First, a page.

Children need to do lots of shoulder rotating and dough lifting exercises to become really proficient at this.
Once you have identified that you need to develop children’s low load control and their sense of balance and proprioception then it really helps if outside of the Dough Gym sessions, they have access to fixed or permanent structures in our environment to support this movement as well as enhancements and activities to support it.
The activities that you plan should involve the use of the shoulder pivot on both horizontal and vertical surfaces. Encourage the children to reach and stretch as well as use the full circular motion of their shoulder joint in lots of areas of your environment indoor and out.
Basic Principle of Dough Gym:
'Work their bendy bits biggest to smallest!'
How children use their body to aid their early mark making and then writing is by using a sequence of muscle movements. Which muscles they use depend on which stage of development they are at.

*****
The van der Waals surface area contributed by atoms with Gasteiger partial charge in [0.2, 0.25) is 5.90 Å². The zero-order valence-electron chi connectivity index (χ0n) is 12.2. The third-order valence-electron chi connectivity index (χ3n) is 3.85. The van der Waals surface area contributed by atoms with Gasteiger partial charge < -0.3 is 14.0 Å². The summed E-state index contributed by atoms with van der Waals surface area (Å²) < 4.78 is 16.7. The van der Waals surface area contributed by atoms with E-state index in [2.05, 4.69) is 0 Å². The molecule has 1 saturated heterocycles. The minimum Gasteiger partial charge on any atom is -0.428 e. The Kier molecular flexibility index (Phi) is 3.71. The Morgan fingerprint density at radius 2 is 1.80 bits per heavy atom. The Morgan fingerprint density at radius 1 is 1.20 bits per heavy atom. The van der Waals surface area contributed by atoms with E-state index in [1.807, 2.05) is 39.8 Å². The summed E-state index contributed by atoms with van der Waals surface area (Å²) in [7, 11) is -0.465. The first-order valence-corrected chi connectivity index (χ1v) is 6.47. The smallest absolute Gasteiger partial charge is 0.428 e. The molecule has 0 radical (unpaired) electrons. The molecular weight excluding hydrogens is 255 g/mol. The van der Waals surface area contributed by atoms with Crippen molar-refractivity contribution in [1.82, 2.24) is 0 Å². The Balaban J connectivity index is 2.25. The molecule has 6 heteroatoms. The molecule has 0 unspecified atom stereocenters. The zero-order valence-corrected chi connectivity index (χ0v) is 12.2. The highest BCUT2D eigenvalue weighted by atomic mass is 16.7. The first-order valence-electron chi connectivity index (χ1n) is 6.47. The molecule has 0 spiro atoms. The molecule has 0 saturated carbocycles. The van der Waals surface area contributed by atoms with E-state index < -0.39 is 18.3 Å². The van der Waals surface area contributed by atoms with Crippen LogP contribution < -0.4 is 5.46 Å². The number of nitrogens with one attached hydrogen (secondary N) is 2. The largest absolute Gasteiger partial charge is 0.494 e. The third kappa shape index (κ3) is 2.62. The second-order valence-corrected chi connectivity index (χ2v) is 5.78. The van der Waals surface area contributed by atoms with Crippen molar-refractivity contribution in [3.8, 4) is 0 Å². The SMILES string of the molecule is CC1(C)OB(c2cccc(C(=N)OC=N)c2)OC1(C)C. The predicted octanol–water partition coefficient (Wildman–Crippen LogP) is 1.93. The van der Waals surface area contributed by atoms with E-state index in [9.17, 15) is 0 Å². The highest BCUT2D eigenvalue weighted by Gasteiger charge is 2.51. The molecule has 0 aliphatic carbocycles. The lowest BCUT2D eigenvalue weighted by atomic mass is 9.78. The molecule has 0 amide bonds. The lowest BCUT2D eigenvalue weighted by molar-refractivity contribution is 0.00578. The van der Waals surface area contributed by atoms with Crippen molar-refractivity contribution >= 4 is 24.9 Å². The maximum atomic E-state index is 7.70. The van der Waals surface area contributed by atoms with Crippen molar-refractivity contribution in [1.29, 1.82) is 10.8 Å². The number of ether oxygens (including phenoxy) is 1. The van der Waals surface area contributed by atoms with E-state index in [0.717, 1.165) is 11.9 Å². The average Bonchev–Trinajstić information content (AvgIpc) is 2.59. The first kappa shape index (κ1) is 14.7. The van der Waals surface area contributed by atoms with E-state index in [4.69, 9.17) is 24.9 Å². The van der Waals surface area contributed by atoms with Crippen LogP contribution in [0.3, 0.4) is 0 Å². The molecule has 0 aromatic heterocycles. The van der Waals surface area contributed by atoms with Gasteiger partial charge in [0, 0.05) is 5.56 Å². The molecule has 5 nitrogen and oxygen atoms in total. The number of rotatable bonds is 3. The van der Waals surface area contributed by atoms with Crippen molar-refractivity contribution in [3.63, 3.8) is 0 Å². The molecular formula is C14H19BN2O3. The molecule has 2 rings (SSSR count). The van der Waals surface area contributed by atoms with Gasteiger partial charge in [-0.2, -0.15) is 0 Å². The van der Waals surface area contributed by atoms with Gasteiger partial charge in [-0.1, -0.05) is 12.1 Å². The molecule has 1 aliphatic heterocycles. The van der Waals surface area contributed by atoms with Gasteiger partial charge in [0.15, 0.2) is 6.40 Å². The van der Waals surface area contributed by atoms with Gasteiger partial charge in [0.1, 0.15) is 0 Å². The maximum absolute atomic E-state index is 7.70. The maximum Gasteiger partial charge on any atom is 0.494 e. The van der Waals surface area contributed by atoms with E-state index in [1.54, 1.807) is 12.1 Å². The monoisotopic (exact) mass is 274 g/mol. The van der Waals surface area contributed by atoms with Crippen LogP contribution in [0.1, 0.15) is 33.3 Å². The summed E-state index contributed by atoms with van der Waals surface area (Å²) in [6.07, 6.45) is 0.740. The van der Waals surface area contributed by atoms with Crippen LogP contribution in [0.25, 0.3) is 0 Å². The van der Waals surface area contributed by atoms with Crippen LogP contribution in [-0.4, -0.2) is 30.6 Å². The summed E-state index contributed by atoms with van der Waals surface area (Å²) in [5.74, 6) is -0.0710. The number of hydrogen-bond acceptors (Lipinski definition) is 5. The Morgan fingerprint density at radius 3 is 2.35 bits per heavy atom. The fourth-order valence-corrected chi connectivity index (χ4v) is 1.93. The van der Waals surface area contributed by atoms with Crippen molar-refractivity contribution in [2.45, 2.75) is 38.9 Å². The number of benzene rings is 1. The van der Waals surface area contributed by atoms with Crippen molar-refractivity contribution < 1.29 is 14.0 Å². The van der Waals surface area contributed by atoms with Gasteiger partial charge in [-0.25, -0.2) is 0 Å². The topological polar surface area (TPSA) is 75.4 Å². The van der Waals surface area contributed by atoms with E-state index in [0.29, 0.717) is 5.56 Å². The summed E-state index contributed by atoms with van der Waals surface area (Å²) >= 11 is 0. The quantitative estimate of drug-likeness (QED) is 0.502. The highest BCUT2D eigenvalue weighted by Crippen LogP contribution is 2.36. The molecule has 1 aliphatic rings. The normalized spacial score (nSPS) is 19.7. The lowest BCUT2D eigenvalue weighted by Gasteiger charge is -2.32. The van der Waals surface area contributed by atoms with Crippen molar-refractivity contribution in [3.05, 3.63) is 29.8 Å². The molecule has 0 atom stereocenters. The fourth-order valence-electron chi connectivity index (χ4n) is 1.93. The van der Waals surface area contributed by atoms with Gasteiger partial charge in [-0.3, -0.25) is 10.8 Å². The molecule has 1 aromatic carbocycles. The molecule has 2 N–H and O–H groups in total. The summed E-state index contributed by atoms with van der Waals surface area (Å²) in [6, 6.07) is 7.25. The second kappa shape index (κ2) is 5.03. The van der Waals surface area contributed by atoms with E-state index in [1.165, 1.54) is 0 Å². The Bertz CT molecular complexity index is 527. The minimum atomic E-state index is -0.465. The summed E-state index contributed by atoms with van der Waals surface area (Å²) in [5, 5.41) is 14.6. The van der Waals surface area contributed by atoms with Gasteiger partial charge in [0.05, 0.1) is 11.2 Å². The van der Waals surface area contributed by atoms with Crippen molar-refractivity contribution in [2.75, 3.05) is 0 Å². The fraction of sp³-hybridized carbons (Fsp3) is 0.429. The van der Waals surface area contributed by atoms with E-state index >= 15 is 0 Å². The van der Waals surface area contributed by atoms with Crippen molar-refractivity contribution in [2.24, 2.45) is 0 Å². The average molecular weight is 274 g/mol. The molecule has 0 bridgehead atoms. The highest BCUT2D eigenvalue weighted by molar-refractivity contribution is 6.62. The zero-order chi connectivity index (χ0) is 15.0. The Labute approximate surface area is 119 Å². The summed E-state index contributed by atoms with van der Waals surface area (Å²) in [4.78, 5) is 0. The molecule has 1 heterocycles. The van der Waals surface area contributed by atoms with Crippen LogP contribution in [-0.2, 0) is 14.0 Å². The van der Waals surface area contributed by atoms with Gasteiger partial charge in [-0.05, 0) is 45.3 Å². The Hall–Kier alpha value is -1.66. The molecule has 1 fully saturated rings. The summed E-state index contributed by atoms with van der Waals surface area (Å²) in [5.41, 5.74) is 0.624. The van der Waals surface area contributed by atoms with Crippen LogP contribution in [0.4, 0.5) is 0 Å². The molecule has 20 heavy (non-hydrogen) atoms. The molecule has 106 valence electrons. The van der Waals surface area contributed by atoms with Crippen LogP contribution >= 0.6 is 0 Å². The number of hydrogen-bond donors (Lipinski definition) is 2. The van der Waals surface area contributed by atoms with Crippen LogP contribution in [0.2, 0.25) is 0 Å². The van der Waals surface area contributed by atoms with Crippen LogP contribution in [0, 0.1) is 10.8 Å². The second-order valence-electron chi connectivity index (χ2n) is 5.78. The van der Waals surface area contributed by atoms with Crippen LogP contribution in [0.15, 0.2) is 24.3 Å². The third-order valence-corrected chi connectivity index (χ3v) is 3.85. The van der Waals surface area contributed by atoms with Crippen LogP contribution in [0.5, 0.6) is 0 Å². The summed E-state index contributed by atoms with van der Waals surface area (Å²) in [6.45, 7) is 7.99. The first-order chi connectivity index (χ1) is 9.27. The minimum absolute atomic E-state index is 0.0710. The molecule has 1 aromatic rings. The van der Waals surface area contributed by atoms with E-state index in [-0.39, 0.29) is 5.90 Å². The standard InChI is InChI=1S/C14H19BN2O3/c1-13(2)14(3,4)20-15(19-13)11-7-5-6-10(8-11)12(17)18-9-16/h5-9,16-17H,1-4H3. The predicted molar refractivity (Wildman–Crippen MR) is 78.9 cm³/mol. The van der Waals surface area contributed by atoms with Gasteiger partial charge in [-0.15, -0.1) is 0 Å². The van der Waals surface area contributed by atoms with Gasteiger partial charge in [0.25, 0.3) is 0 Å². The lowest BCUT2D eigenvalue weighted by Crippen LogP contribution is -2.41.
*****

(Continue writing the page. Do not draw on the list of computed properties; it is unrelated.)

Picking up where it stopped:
Most children follow the same sequence of development, so once you are aware of it, you can create an appropriate environment to support and extend their stage of development.
It is all about the pivot.
Where your children 'pivot' from will let you know where they are up to in their physical mark making development. There is an intrinsic link between pivot and grip that we will explore more later.
('Pivot and Grip' sounds like a new ITV drama about a pair of undercover pole dancing detectives. A bit like Rosemary and Thyme, but with an edge!)
Most mark makers start here...
STAGE ONE - SHOULDER PIVOT
Grip: Palm or Palmer or Palmer Supinate (it's all the same thing really!)
During the early stages of development (babies), when children are learning to support their head, reach, grasp, and walk. They are using groups of muscles in their pelvis, back, shoulders, arms and neck. It is these upper body muscle groups that children use in the very emergent stages of mark making.